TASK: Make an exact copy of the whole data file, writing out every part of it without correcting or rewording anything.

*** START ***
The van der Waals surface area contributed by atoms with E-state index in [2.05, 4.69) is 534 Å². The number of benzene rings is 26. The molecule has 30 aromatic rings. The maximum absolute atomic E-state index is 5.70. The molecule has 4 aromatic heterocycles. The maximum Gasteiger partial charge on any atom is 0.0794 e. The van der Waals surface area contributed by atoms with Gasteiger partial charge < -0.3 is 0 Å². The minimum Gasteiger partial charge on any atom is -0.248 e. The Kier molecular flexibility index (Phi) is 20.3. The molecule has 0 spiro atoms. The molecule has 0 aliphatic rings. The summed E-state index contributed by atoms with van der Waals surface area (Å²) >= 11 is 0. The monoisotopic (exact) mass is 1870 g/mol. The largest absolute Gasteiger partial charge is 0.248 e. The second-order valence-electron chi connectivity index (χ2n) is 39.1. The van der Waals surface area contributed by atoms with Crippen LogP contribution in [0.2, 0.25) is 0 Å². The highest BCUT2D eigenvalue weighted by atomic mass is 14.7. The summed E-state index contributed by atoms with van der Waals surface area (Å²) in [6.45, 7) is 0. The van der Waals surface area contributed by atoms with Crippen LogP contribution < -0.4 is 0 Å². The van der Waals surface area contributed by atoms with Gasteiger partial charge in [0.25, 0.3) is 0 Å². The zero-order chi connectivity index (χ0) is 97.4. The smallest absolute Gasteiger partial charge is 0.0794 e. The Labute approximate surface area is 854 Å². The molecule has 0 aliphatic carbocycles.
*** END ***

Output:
The van der Waals surface area contributed by atoms with E-state index in [2.05, 4.69) is 534 Å². The number of benzene rings is 26. The molecule has 30 aromatic rings. The maximum absolute atomic E-state index is 5.70. The molecule has 4 aromatic heterocycles. The maximum Gasteiger partial charge on any atom is 0.0794 e. The van der Waals surface area contributed by atoms with Gasteiger partial charge < -0.3 is 0 Å². The minimum Gasteiger partial charge on any atom is -0.248 e. The Kier molecular flexibility index (Phi) is 20.3. The molecule has 0 spiro atoms. The molecule has 0 aliphatic rings. The summed E-state index contributed by atoms with van der Waals surface area (Å²) >= 11 is 0. The monoisotopic (exact) mass is 1870 g/mol. The largest absolute Gasteiger partial charge is 0.248 e. The second-order valence-electron chi connectivity index (χ2n) is 39.1. The van der Waals surface area contributed by atoms with Crippen LogP contribution in [0.2, 0.25) is 0 Å². The highest BCUT2D eigenvalue weighted by atomic mass is 14.7. The summed E-state index contributed by atoms with van der Waals surface area (Å²) in [6.45, 7) is 0. The van der Waals surface area contributed by atoms with Crippen LogP contribution < -0.4 is 0 Å². The van der Waals surface area contributed by atoms with Gasteiger partial charge in [0.25, 0.3) is 0 Å². The zero-order chi connectivity index (χ0) is 97.4. The smallest absolute Gasteiger partial charge is 0.0794 e. The Labute approximate surface area is 854 Å². The molecule has 0 aliphatic carbocycles.